It helps explain why many in the GOP have moved away from portraying those at the bottom of the income ladder as living large on others' dimes. The solution, they say, isn't Obama's taxes or minimum-wage increases, even if the language comes from the Democrats. It's getting government and other elites out of the way so the economy can create jobs, especially for the middle class, including blue-collar voters.

Hence the rhetoric from Boehner, Lee, and Ryan (whose mentor was Reagan-era tax cutter Representative Jack Kemp). It's also why Colorado Senator Cory Gardner, a freshman who has taken on the terms “haves” and “have-nots,” responded to Obama's economic populism in Tuesday's State of the Union by saying that in 2016, Republicans have to address paychecks and inequality. “We have to make sure that we address issues of wage stagnation,” he said in an interview after Obama's speech. “We must focus on making sure that people are earning more.”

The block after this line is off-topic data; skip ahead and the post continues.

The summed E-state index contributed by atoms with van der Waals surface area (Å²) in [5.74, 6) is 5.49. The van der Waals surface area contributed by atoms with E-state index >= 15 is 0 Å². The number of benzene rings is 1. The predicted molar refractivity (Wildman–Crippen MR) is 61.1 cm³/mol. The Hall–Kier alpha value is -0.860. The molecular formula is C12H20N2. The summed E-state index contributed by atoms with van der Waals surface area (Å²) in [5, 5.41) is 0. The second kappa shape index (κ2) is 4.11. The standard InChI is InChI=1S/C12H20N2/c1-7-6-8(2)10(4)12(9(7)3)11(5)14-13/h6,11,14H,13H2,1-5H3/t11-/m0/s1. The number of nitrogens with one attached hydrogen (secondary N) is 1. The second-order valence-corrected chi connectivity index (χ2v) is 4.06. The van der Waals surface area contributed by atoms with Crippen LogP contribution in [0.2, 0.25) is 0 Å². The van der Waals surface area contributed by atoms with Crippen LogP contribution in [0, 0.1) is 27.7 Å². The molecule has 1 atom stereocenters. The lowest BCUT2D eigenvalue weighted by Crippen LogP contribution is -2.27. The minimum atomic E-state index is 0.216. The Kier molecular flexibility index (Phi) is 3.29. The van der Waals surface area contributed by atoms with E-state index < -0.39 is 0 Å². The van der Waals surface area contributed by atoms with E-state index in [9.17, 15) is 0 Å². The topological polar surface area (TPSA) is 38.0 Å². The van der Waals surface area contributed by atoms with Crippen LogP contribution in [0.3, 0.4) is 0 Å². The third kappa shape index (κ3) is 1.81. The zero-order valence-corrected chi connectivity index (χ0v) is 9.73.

Even Mitt Romney told the Republican National Committee on Jan. 17 that “under President Obama, the rich have gotten richer, income inequality has gotten worse and there are more people in poverty than ever before,” insisting that “we have to make sure and provide opportunity for all Americans regardless of the neighborhood they live in.” It was a stark contrast to the 2012 candidate who said in a famous leaked video that he could “never convince” the 47 percent of Americans who don't pay income tax that “they should take personal responsibility and care for their lives.” He also told CNN that year that he was "not concerned with the very poor" because of the social safety net.